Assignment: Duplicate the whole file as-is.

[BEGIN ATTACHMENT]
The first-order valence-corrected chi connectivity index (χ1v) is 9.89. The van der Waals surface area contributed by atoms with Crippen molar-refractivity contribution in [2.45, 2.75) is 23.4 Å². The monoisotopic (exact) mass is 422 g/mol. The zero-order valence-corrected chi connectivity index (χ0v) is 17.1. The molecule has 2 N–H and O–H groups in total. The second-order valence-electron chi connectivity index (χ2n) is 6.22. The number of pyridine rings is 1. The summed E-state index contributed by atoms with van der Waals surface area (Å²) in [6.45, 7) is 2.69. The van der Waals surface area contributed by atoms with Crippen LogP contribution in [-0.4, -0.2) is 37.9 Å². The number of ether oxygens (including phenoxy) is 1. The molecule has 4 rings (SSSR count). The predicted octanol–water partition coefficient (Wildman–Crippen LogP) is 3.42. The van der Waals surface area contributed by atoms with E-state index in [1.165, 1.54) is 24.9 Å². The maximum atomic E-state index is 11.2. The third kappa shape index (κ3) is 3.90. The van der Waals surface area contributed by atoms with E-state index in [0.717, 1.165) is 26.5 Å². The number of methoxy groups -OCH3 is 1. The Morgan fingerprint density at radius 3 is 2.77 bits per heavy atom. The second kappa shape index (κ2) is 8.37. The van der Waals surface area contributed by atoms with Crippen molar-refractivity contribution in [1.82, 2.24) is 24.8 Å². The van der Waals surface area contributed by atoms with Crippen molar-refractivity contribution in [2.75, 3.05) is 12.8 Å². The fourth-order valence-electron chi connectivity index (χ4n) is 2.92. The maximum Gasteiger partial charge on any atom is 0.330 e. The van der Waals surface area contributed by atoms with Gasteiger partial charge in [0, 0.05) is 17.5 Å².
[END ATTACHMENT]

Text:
The first-order valence-corrected chi connectivity index (χ1v) is 9.89. The van der Waals surface area contributed by atoms with Crippen molar-refractivity contribution in [2.45, 2.75) is 23.4 Å². The monoisotopic (exact) mass is 422 g/mol. The zero-order valence-corrected chi connectivity index (χ0v) is 17.1. The molecule has 2 N–H and O–H groups in total. The second-order valence-electron chi connectivity index (χ2n) is 6.22. The number of pyridine rings is 1. The summed E-state index contributed by atoms with van der Waals surface area (Å²) in [6.45, 7) is 2.69. The van der Waals surface area contributed by atoms with Crippen LogP contribution in [-0.4, -0.2) is 37.9 Å². The number of ether oxygens (including phenoxy) is 1. The molecule has 4 rings (SSSR count). The predicted octanol–water partition coefficient (Wildman–Crippen LogP) is 3.42. The van der Waals surface area contributed by atoms with E-state index in [1.165, 1.54) is 24.9 Å². The maximum atomic E-state index is 11.2. The third kappa shape index (κ3) is 3.90. The van der Waals surface area contributed by atoms with E-state index in [0.717, 1.165) is 26.5 Å². The number of methoxy groups -OCH3 is 1. The Morgan fingerprint density at radius 3 is 2.77 bits per heavy atom. The second kappa shape index (κ2) is 8.37. The van der Waals surface area contributed by atoms with Crippen molar-refractivity contribution in [1.82, 2.24) is 24.8 Å². The van der Waals surface area contributed by atoms with Crippen molar-refractivity contribution in [2.75, 3.05) is 12.8 Å². The fourth-order valence-electron chi connectivity index (χ4n) is 2.92. The maximum Gasteiger partial charge on any atom is 0.330 e. The van der Waals surface area contributed by atoms with Gasteiger partial charge in [0, 0.05) is 17.5 Å².